I misled you. Shame on me.
We’ve never been to Penang even though we’ll be moving there in 2015. I’d be remiss if I described 12 reasons that I’ve not yet experienced. However, we have eaten some of the food on our exploratory trip to Borneo and Singapore. Penang is world-renowned as the premier gastronomic food destination in Southeast Asia. Anthony Bourdain raves about it so who am I to argue?
Can all the best reasons to live somewhere be related to the local cuisine? Probably not. But eating ranks up there as a top contender. I therefore offer up 12 dishes that look fascinating. Once we arrive my goal is to try all 12 within the first two weeks. I’ll then share my thoughts in greater detail. I’ve arranged the items in an order of familiarity to me which certainly doesn’t say a lot.
1) Char Kway Teow
The most ubiquitous hawker food in Penang, I’ve had many Americanized versions of this awesome noodle dish and even a few Canadian entries. There are many variations across Malaysia and Singapore but I’m told Penang has the best version. It’s a Chinese creation made from bean spouts, cockles, Chinese sausage, fresh prawns, chives, eggs, soy sauce and of course, noodles.
2) Mee Goreng
I’m told the hawkers (street vendors) use some special secret sauce in Penang that differentiates it from Kuala Lumpur’s version. Cooked with yellow egg noodles, it has a sweet, sour and tangy taste. They ladle the sauce in while stir frying and then squeeze lime over the noodles to accentuate its flavors. Penang’s version is supposedly reddish but not soaked in gravy. Ingredients include cubed boiled potatoes, fritters made of fried flour and green onions, cuttlefish, soybean curd and bean sprouts. Eggs are optional.
Apparently you can ask the vendors to add additional items that are laid out beforehand including “paru” (deep-fried cow’s lung pictured here -I’ve never had it). I’ve had this in Singapore but it didn’t look like this. They may have skipped the lungs.
3) Nasi Kandar
Originally from the British colonial period, this dish translates literally “rice carried on shoulder with stick”, referring to the Indian-Muslim vendors who balanced two heavy containers on each end of a stick. I’ve read this is a national favorite of Malaysians but can’t verify that from Walnut Creek, California. Apparently one of the more confusing dishes to define, the ingredients depend on the restaurant but can include giant tiger prawns in spices, beef simmered in thick soy sauce, marinated quail, stewed crab with spicy masala curry, fish head curry, squid curry or chicken coated in aromatic spices. I’m guessing what I tasted at the opulent Marina Bay Sands Hotel in Singapore probably had one of these ingredients but I can’t really remember.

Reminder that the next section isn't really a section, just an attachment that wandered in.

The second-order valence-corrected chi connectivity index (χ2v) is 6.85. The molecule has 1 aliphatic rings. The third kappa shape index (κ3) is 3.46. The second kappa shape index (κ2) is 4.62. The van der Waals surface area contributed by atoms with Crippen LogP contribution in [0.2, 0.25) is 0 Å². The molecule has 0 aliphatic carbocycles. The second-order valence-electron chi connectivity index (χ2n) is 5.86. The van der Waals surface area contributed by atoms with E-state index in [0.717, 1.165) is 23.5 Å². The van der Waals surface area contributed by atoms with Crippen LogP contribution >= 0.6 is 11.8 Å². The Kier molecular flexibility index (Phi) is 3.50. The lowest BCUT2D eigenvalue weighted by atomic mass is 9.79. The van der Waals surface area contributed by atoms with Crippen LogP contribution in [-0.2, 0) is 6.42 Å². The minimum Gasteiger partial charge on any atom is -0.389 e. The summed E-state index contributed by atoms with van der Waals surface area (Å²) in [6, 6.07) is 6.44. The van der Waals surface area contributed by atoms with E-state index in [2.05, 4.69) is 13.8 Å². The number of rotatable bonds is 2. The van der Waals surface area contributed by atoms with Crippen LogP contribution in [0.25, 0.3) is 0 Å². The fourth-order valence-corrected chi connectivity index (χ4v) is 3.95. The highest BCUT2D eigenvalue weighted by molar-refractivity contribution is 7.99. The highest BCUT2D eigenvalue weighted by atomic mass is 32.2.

4) Hokkien Mee
Introduced by immigrants from the Southeastern province of Fujian in China and unique to Penang is this noodle dish. Holding the secret to the recipe, soup stock is made from prawn shells and pork bones then boiled for hours resulting in a reddish-brown mildly spicy broth. It’s then garnished with rice vermicelli, yellow egg noodles, bean sprouts, shelled shrimp , thinly sliced pork and a hard-boiled egg. For the finishing touch, it’s topped with crispy deep-fried shallots and served with chili paste. All for about one dollar (3 RM). Since I’ve never been to Penang I’ve never had this version although it’s served in North American Malaysian restaurants, probably much faster.
5) Curry Mee
You may know this dish as Curry Laksa and it can certainly be found in various forms throughout America. Penang has a unique version, lighter than its cousins. The broth is soupier and not as rich. It’s a Chinese dish at heart. Ingredients vary but usually include bean sprouts, long beans, soybean puffs, shelled prawns, cockles, cubed coagulated pig’s blood (yum) and cuttlefish. Garnished with mint leaves and chili paste, locals order it with half yellow egg noodles and half rice vermicelli. I love laksa and the spicier the better so bring it on !!
6) Char Kway Kak